The anticipation is the best part. Clutching a game box, and trying not to get carsick as you flicked through the manual on the car ride home. For someone used to the cardboard characters of the Saturn, N64 and Playstation, Unreal wasn't just a graphical upgrade: it was a revelation, a game that looked impossibly beautiful even without a graphics card. Even today, with a judiciously installed HD texture pack, it's still a sight to behold.
You may know of Unreal from the Unreal Engine, which has fuelled a surprisingly diverse set of games over the years. But before there was the Unreal Engine, there was simply Unreal, a humble first-person shooter released in 1998. You are Prisoner 849, incarcerated on the space vessel Vortex Rikers when it crash-lands on the planet Na Pali. You emerge from your cell, the only prisoner left alive in a strange and hostile world. Your objective isn't to defeat the forces of hell, the Nazis or any other antagonistic bogeymen. Your only goal is survival.
16 years after Unreal's release, Prisoner 849's exit from the Rikers and into the wilderness of Na Pali is no less impressive: that juxtaposition of the ship's metallic carcass teetering on the edge of a waterfall evokes the feeling of a spoiled paradise, a world corrupted. As you explore this strange place - haunted mines, temples, monasteries and increasingly convoluted alien installations - you start to question who the real alien is around here.
Na Pali is the home planet of the Nali, a placid and spiritual race of space farmers, who are being subjugated by the brutal Skaarj (it's pronounced 'scar', but the game never actually tells you that), who are basically the Predator's lizard cousins. The Skaarj aren't a traditional shooter nemesis in the vein of the Strogg, Combine or Helghast: they're inarguably evil, but you're not actually there to thwart that evil. Rather than being a heroic space marine sent to save the Nali, the player is a mere intruder, an interloper. The Nali diaries you find often mention a messiah coming down from the heavens to rescue them, but that's not you. The Skaarj are really just another obstacle in the way of your escape.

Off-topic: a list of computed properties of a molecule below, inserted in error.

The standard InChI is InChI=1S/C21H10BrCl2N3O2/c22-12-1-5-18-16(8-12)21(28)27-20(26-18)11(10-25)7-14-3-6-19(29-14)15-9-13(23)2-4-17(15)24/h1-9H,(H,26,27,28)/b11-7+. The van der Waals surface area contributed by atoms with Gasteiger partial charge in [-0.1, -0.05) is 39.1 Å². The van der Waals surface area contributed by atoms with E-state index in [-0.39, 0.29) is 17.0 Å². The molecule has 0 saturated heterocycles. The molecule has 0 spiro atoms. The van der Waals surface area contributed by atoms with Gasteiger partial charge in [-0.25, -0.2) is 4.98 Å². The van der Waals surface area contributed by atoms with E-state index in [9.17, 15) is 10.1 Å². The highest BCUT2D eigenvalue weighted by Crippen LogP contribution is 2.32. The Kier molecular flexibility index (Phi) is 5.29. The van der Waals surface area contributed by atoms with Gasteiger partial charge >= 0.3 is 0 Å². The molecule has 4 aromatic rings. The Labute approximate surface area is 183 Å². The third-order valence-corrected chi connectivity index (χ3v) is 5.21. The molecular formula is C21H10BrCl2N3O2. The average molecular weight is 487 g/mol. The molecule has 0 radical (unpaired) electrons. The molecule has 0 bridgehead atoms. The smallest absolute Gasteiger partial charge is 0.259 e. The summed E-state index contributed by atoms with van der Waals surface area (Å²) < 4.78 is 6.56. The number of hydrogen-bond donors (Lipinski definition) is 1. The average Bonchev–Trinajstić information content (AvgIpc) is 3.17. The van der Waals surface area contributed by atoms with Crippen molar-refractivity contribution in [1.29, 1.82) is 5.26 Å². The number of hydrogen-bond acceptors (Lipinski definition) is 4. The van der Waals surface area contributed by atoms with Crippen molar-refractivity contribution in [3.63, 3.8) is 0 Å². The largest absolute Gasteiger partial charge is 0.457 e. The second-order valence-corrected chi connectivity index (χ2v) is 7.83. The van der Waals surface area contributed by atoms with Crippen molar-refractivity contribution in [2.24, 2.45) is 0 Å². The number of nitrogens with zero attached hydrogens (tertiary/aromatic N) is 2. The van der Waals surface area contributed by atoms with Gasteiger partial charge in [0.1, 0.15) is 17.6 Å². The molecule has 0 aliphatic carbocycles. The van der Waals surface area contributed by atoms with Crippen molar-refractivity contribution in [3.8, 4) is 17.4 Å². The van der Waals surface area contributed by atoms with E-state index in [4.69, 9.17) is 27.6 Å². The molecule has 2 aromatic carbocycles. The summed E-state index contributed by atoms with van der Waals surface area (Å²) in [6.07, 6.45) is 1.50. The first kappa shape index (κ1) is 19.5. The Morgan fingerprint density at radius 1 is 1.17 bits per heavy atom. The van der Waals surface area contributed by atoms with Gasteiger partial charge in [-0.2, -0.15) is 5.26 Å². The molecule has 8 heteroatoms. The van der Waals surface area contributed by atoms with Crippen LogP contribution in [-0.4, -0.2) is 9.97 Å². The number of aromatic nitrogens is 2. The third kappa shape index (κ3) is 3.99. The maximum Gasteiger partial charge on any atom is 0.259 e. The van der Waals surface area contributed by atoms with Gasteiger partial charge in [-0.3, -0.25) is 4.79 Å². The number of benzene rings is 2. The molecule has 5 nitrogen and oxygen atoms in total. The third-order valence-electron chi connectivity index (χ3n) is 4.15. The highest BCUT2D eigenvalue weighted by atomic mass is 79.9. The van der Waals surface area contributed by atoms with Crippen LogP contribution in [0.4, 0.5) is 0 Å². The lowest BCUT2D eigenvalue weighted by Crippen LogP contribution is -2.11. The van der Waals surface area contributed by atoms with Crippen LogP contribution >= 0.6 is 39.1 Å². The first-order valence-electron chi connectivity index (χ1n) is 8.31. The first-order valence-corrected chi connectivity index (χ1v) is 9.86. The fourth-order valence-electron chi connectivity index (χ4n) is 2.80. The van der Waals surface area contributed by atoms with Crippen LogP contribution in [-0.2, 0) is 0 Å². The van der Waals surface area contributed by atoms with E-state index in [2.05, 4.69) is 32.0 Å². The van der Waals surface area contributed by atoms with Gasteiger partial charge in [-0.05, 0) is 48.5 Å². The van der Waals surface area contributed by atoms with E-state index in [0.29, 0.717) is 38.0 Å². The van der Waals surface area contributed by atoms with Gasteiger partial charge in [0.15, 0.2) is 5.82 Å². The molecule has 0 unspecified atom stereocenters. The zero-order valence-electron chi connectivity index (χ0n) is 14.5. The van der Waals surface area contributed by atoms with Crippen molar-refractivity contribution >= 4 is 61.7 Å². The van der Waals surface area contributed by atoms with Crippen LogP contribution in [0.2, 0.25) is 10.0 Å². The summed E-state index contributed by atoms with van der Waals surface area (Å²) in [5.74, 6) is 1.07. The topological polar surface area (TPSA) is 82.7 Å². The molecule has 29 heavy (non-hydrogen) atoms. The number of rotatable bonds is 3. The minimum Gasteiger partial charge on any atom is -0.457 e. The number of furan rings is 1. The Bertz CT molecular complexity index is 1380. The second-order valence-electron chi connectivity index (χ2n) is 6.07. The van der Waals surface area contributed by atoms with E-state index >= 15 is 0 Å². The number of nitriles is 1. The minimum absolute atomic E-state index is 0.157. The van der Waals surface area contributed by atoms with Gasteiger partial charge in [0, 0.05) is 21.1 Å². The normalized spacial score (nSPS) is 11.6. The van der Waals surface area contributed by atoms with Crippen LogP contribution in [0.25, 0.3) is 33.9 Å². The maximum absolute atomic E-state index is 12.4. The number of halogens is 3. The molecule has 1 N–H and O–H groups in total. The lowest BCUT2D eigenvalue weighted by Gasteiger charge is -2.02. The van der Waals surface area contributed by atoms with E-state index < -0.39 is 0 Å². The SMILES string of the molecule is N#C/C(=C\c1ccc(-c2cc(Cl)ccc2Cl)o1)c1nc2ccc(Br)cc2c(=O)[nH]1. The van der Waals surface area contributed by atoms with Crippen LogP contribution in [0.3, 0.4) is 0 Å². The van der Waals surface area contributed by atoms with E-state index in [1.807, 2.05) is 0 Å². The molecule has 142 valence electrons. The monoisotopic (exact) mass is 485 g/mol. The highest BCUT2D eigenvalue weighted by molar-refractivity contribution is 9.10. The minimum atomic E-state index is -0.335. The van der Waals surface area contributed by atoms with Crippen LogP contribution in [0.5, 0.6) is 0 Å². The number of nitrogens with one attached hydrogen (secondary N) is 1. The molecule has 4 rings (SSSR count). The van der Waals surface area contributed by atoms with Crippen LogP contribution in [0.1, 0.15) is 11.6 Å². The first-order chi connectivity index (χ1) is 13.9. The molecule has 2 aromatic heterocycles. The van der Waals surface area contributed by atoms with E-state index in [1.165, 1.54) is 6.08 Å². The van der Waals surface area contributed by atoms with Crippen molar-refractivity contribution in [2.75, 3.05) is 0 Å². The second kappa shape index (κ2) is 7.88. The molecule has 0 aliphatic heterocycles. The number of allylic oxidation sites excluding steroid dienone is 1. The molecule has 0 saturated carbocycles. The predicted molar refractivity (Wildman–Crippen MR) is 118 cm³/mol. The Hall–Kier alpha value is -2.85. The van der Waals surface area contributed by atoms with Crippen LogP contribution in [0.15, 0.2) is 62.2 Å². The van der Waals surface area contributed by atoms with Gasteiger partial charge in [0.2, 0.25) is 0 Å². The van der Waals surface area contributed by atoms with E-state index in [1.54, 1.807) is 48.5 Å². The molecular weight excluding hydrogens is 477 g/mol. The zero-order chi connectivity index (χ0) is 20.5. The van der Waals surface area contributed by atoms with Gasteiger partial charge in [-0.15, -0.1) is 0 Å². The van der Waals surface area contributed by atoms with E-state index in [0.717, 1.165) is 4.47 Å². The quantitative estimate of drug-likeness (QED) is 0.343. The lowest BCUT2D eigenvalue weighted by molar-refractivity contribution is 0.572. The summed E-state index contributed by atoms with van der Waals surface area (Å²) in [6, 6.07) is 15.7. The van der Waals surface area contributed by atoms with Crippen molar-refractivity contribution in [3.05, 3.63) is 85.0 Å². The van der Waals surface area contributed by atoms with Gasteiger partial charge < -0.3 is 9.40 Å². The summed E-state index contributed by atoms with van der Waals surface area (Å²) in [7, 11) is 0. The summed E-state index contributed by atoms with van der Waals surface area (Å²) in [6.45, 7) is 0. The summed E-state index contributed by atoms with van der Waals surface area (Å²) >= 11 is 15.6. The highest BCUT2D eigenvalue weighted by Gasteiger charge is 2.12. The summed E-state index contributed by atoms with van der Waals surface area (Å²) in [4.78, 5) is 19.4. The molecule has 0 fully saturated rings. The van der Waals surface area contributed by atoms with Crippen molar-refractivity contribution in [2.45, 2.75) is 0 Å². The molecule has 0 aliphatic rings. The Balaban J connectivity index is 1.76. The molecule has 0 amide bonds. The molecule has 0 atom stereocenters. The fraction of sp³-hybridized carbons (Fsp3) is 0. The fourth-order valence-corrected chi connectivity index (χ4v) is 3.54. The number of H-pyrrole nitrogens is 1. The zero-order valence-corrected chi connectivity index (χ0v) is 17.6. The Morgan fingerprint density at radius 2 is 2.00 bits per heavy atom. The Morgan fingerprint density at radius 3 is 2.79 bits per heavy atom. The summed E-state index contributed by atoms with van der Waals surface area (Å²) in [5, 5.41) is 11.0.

What makes Unreal unique is that it's not just a game filled with interesting aliens: the game itself is alien, a world apart from other shooters of the time - and even shooters today. It meddles with the traditions of the genre through an aesthetic that is part science-fiction with the Skaarj and their biomechanical technology, and part high fantasy with the mystical Nali and their thatched cottages.
The weapons are unconventional, taking in a bog-standard laser blaster that is eventually upgraded into an electric death cannon, a gun that launches nuggets of hot metal and a giant blade that shoots smaller razor blades that ricochet off the walls. There is a refreshing lack of conventional shotguns, assault rifles and rocket launchers - Unreal's rocket launcher can fire a volley of six at a time, but somehow it is called the Eightball. One gun shoots explosive sticky green goo, and it can lay claim to being one of the first weapons to feature alternate firing methods and combo attacks: launching a ball of energy from the ASMD and then detonating it with the beam fire is the first-person shooter equivalent of chaining a fireball into a dragon punch.